Caye Caulker is a little island in Belize next to the second biggest coral reef in the world that spans over 300km. The snorkelling and diving in this region is great because of the marine reserves that have been created near by.
But it’s appeal is more than the recovering underwater coral. Caye Caulker has an indescribable vibe that made our whole family love this place. Kenzo still looks at photos of our time in Caye Calker and asks to go back there.
The kids enjoyed that everyone spoke English. We were able to have conversations with people after months of being in Mexico and having to use broken spanglish to convey concepts.
The island is so small that golf carts are the main vehicle of choice. You could drive around the island in fifteen minutes but most people simply walk around the island. Most of the tourist stuff is centred on one waterfront street on the south island of Caye Caulker. Lui was able to walk everywhere on the island. Whenever we heard a golf cart coming we would tell him and he would move to the side of the street and wait for them to pass. He thrived in this environment because in Mexico I often have to carry him due to the types of streets we usually navigate.
The island seemed to be made of sand and mangroves, even the streets are made of packed sand. That makes lots of puddles when it rains but a proper road isn’t needed here. It simply added to the charm of the quiet island life.
Caye Caulker is filled with tourists. From my perception is seemed like the population ratio was 1:1. But still we found the town charming.
The island of Caye Caulker is filled with colour and charm. Most of the islanders speak three languages: English, Spanish and Creole – imagine a Rastafarian style of English. The houses are colourful. The streets are quaint. People mostly cycle or walk. If you need a taxi, a golf cart will get you to wear you need to go.
The island was once in one piece but a tornado came through in the 1960’s and split the island in two. Since then, the water running between the north and south parts of the island has been known as The Split. The north side is still filled with a lot of mangrove because they only got selectivity to the island under a year ago. The south side of The Split has bars and restaurants where you can relax or jump in the water to escape the heat.
I’m not sure if it was this awesome playground that keeps Kenzo wanting to go back to Caye Caulker but I do know that he and Lui loved this space. It’s closer to The Split and on the main road of the south part of the island.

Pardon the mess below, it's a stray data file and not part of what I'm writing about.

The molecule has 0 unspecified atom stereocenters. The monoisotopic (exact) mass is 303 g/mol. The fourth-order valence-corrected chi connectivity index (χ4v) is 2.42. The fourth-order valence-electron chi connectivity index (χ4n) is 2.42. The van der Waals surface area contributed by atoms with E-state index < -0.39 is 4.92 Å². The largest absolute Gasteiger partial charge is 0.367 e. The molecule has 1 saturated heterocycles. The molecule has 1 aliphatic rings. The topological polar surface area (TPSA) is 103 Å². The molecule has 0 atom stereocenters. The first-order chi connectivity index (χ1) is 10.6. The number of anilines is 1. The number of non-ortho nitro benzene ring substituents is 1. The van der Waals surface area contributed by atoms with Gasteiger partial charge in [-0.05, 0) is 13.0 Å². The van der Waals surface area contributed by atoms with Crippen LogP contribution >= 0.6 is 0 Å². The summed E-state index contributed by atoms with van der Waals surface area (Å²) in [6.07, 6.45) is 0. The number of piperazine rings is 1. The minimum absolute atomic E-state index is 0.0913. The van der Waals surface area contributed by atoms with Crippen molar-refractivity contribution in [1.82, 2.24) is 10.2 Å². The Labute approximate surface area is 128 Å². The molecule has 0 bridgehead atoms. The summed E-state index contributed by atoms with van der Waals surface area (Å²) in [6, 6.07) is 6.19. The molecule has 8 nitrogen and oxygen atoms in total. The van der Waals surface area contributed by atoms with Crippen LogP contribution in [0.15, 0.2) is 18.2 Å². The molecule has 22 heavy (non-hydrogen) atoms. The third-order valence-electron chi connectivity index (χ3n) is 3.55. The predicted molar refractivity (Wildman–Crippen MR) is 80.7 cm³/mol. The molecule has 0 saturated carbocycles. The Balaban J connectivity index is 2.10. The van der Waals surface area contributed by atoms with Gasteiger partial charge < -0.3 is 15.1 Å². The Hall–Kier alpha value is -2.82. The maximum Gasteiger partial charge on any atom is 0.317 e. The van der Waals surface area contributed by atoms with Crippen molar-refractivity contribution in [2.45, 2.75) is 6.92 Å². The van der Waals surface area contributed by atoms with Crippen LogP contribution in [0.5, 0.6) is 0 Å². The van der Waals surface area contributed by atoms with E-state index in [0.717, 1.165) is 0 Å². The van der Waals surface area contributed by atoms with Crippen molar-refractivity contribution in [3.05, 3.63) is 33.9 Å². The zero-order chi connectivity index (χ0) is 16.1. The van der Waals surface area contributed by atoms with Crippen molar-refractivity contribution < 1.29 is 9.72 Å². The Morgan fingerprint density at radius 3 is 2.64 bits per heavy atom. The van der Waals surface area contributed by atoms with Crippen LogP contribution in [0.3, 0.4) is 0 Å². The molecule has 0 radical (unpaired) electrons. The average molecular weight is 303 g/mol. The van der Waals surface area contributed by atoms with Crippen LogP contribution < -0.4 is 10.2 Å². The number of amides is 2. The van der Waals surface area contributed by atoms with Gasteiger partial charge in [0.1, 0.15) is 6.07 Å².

Whenever we passed these hammocks we would lie in them and look at the stars or use them as a swing or simply enjoy the island breeze. These hammocks are on the beach front moving away from both The Split and The Playground.
Swings are so much fun – many of the restaurants on Caye Caulker had swings. We chilled on some one morning while waiting for our snorkelling trip. The waitress, who was a mum, had split the mango smoothie into two glasses for Kenzo and Lui. It’s those little thoughtful touches that we appreciate as parents. She was super friendly and told us about life as a new mum on the island.
This ice-cream shop is close to the basketball court. Keep walking away from the centre of the island, past the souvenir shop and you’ll see a sign saying Ice Cream Shop. It’s right on the beach and serves home made ice cream as well as home made baking.
One family on the island have been feeding the tarpons for decades. The tarpons swim around and jump out of the water if someone holds out a fish for them. They are fresh water fish that live in a fresh water cave off the coast off the island. They are able to breath in Tarpon Bay because the water there is brackish, meaning it is a mix of salt water and fresh water.
There is an area on the island where you can see a couple of seahorses. Kenzo and Lui couldn’t spot them but for the rest of us it was interesting to see. They are not caged but for some reason they choose to stay in this area.
Going under the dock where this seahorse lives was a stingray. And sitting on the dock was a pelican and white egret.
After being in Mexico for nearly three months I had been missing homemade baking. The panaderias weren’t quite hitting the spot. But on Caye Caulker, the baking was all home made. It wasn’t the dense baking you often find in cafes because of the longer shelf life. It was soft moist fresh baking that tasted like what Giselle would bake for us at home.
A guy on the island walks around in the mornings, near the ice-cream shop, with his cart and sells super yummy baking including coconut tart, coconut roll, banana and chocolate chip bread, and banana bread. At the time of writing they were BZD3 each. We found him on the first day and I went looking for him on the second day but couldn’t find him. I was gutted.
There is also a lady near the playground who appears in the evening and leaves at 9pm. She sells slices of cake in five different flavours.
At dinner time as you walk down the main street of the island you’ll get the smell of BBQ or coconut curry. The seafood is super cheap, so if you’re a fan, be sure to try some. Ajay had bbq lobster the first night and grilled lion fish stuffed with lobster the second night. I had veggie coconut curry and coconut kumara mash with bbq’d veggies. We both enjoyed our meals.
Across the road from our hotel was a yoga studio and cafe. They served some great smoothies and kombucha.
Our favourite place was a donut place called Ice and bean where they served fresh mini-donuts, bubble waffles, smoothies, granola and hot drinks.